Romney tossups: Florida.

Winner: Barack Obama, 303-235.


CNN has one of the most conservative (not in a political sense) maps of anyone, probably second only to Real Clear Politics. They’ve called 237 votes for Obama and 206 for Romney as safe, and they haven’t budged from that all year unless I missed a switch on North Carolina. Their tossups are Nevada, Colorado, Iowa, Wisconsin, Ohio, Virginia, Florida, and New Hampshire.

Obama automatically gets Virginia (tie breaker) and Wisconsin, because Wisconsin is not a tossup. Per previous analysis of recent state polling, Obama also gets Nevada, Colorado, Iowa, Ohio, and New Hampshire. Romney gets Florida, the only toss state he has a lead in. (CNN has Romney already winning North Carolina, as it should.)

Obama tossup: Nevada, Colorado, Iowa, Wisconsin, Ohio, Virginia, New Hampshire.

Romney tossup: Florida.

Winner: Barack Obama, 303-235.

Time Magazine

Time’s projection appears based on analysis done by the Associated Press, and has enough states allocated to Barack Obama to win the election without any changes, 271-191. Their tossup states are the familiar Colorado, Nevada, New Hampshire, Virginia, and Florida. But not Iowa or Ohio. And they consider North Carolina to be a tossup.

Having a new state to look at, here are the most recent ten polls out of North Carolina: Obama +1, Romney +1, +4, +2, +6, Obama +3, Romney +1, +8, Tie, Romney +6.

Not a tossup. Again, based on previous analysis of the other states, we get..

Obama tossups: Colorado, Nevada, New Hampshire, Virginia.

Romney tossups: Florida, North Carolina.

Winner: Barack Obama, 303-235.

Real Clear Politics (T)

Conservatives have been clinging to RCP’s map (with tossups) about as much as they’ve been pretending that Gallup is the only credible pollster in the world. But RCP has another map, one without tossups, that isn’t so favorable.

Let’s call the map with tossups RCP-T, and without, RCP-NT.

RCP-T has reverted to its previous projection of 201-191, Obama high, with a laughable 146 tossups, nearly as many electoral votes as Mitt Romney has. There’s the standard crop of Colorado, Nevada, Iowa, Ohio, Virginia, Florida, and New Hampshire. There’s the questionable pick of North Carolina, the silly picks of Wisconsin and Michigan, and the downright dumb pick of Pennsylvania. No other projection that I know if considers Pennsylvania a tossup, and here’s why:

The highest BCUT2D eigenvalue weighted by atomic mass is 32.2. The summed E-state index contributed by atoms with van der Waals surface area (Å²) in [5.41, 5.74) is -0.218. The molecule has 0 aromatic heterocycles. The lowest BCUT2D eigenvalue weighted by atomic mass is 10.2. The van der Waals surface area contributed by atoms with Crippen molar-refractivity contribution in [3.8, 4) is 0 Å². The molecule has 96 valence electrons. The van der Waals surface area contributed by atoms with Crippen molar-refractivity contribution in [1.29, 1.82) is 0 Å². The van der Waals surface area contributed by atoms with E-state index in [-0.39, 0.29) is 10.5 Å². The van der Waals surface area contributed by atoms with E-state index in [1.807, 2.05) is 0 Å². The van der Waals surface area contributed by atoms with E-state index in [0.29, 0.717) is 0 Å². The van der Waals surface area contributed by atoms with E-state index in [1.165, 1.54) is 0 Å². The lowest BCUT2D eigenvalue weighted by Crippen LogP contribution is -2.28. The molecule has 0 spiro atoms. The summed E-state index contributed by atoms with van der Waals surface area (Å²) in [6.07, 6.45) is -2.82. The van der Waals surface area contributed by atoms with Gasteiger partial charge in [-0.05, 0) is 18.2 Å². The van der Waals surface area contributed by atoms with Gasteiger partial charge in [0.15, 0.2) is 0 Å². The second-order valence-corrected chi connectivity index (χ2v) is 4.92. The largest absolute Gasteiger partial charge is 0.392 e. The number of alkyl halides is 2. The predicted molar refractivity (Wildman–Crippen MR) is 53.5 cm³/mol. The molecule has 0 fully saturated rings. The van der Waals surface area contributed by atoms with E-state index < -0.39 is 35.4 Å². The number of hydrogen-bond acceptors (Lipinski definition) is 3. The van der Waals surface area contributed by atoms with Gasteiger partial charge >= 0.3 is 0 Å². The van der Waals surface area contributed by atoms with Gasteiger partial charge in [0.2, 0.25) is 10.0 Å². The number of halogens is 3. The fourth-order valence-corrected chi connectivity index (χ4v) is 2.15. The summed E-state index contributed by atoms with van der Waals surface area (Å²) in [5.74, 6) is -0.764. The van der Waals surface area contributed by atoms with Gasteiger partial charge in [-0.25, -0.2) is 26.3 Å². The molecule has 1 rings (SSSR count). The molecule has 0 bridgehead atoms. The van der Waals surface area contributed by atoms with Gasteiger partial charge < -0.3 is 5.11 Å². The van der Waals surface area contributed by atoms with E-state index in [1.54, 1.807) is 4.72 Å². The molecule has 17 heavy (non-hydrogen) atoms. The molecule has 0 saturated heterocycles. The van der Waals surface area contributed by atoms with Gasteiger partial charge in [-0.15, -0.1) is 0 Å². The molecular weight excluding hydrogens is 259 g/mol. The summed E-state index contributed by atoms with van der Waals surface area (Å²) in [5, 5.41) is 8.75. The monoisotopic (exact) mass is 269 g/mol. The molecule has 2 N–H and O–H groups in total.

PA: Romney +4, Obama +4, +4, +7, +4, +10, +5, +3, +5, +6.

The one Romney lead came from Susquehanna, a GOP pollster on behalf of George Allen’s Senate campaign. In other words, it’s the equivalent of an internal campaign poll which is usually worthless. A previous poll by Susquehanna that wasn’t paid for by George Allen’s campaign showed Obama up by 2 points.

Pennsylvania is not a tossup.

Obama tossups: Pennsylvania, Colorado, Nevada, Iowa, Ohio, Virginia, New Hampshire.

Romney tossups: Florida, North Carolina.

Winner: Barack Obama, 303-235.

Real Clear Politics (NT)

And the no tossup results from RCP which can’t be pushed were Obama 290, Romney 248. The only quibble is Virginia, which I won’t contest because it’s close enough to go either way. But this just illustrates how little Virginia matters in this election. Even with Virginia, Obama still wins easily, and there are no other states as close as Virginia except perhaps New Hampshire and it’s 4 electoral votes. The next closest after that is Iowa, and its 6 votes. Give Romney Virginia, New Hampshire, and Iowa, and he still loses 280-258.


This site can’t be pushed either because it has no tossups. It has Obama winning 290-248, while losing Virginia. That is the only state that removes this site from the 303-235 consensus.


This site also has no tossups with Obama winning 332-206. It gives Virginia to Obama, but also gives him Florida. The only explanation I have for that is that this map was last updated in September when Obama was leading in Florida on the back of his convention domination. But that isn’t the case now and I don’t think that allocation is very defensible. Like electionprojection.com, only one state removes EV.com from the 303-235 consensus.

Josh Putnam

Putnam is an assistant professor of political science at Davidson College and maintains his own regularly updated projection, which is identical to that of EV.com. Obama wins the electoral college 332-206 because of winning Florida, which isn’t likely, despite this projection being updated on the 24th.

Princeton Election Consortium

PEC’s map only considers Virginia to be a tossup, yet gives it to Obama for a 291-247 win. I’m not sure how they got to that result because of a very poor site design and an interactive map that won’t load. But it’s roughly in line with other projections.


Another projection with too many unjustified tossups. A race is not a tossup simply because it’s close. It’s a tossup if it’s too close to call, and only two states — New Hampshire and Virginia — really make sense. This map begins with Obama leading 217-191, with Nevada, Colorado, Iowa, Wisconsin, Ohio, Pennsylvania, Virginia, North Carolina, New Hampshire, and Florida as tossups.

As previously discussed, Wisconsin and Pennsylvania are not tossups and so go to Obama. Neither is Florida and North Carolina, which go to Romney.

Obama tossups: Nevada, Colorado, Iowa, Wisconsin, Ohio, Pennsylvania, Virginia.

Romney tossups: Florida, North Carolina.

Winner: Barack Obama, 303-235.

So here’s the summary with no tossups:

consensus ecAs I’ve been saying all along, this race isn’t as close as the mainstream media is pretending it is (or they simply don’t understand) or as national polls show it to be.

**Note: this story was written on Saturday, October 27th, and has not been updated with weekend battleground polling

About Paul Tenny

I'm not a journalist but I do it anyway. I cover elections and have interviewed television writers and producers.